Here is a list of some of our current studies. For additional studies, please visit RecruitMe.
The Center for OCD and Related Disorders and the Institute of Genomic Medicine is conducting a study to look for genetic causes of OCD. Our goal is to look at the genes of individuals with OCD to see if we can identify what may have put those individuals at risk for OCD. Participants will receive a clinical evaluation at no cost, a blood draw (up to 2 tablespoons) and compensation for their time. Significant findings from these genetic tests will be reported back to participants (if they chose to be notified of results).
In this research study, you will be fitted with hearing aids that may be fully tuned to improve your hearing (full dose) or may be only partially tuned and not likely to substantially improve your hearing (low dose). You will receive a free hearing aid that will be at full dose at the end of the 12 week study. You will also receive treatment for depression with an FDA approved medication called escitalopram (Lexapro) or duloxetine (Cymbalta).
We are conducting research to compare different ways of improving sleep and mood in teens. Treatment involves Behavioral Sleep Therapy and Interpersonal Psychotherapy for Adolescents targeting: depression trouble falling and staying asleep not feeling rested on waking feeling sleepy during the day. Study Procedures: ~ A free, thorough diagnostic evaluation ~ A full course of therapy (8-20 sessions) at no cost ~ Saliva collection and sleep monitoring before and after treatment ~ Study evaluations and treatment will be provided at no cost to you.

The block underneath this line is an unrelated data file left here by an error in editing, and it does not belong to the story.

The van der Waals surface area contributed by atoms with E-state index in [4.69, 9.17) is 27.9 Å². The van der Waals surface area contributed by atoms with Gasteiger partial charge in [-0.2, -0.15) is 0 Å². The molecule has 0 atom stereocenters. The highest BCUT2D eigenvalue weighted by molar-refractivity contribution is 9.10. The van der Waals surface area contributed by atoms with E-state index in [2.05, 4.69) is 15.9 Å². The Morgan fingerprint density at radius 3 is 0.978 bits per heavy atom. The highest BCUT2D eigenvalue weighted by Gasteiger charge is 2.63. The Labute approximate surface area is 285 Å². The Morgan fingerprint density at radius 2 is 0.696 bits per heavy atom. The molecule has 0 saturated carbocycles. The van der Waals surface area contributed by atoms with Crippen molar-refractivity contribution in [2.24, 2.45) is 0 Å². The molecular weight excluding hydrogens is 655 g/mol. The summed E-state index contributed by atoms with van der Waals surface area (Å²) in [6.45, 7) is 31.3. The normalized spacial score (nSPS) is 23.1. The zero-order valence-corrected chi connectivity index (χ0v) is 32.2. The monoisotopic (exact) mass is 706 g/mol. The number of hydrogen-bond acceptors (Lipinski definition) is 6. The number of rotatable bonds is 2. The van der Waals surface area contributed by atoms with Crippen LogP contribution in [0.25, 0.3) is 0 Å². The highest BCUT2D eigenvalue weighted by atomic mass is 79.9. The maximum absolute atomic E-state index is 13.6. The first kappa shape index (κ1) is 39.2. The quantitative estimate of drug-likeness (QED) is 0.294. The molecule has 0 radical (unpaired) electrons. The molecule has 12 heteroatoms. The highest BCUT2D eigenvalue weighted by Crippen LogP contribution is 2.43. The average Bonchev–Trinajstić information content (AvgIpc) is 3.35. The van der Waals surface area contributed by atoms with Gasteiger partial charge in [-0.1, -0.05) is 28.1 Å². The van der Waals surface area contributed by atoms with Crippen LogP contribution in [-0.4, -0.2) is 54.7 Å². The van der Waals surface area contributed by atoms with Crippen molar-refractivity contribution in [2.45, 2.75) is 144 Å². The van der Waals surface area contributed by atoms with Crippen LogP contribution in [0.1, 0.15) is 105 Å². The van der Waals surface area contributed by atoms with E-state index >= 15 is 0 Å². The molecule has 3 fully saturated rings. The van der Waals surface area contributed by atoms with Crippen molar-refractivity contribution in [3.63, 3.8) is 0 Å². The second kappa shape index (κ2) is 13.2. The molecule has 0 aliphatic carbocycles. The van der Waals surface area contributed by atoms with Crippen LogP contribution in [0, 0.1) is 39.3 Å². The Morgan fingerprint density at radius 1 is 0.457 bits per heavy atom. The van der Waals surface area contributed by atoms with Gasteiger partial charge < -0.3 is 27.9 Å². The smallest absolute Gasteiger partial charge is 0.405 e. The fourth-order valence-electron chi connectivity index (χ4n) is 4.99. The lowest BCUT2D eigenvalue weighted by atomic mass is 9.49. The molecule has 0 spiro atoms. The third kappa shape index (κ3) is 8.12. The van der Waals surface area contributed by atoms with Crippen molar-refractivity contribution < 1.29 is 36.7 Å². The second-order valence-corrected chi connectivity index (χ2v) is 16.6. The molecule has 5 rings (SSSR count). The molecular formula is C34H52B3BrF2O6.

We are recruiting healthy volunteers to participate in our diagnostic brain imaging study. This new study aims to investigate individuals experiencing persistent pain that was triggered by Lyme Disease. By utilizing brain imaging (functional MRI), we hope to gain a better understanding of why patients have ongoing problems with persistent pain, fatigue, and sensory sensitivity even after antibiotic treatment. We suspect that Lyme disease may change the pattern of an individual's brain activation, making him or her more sensitive to pain than a healthy person.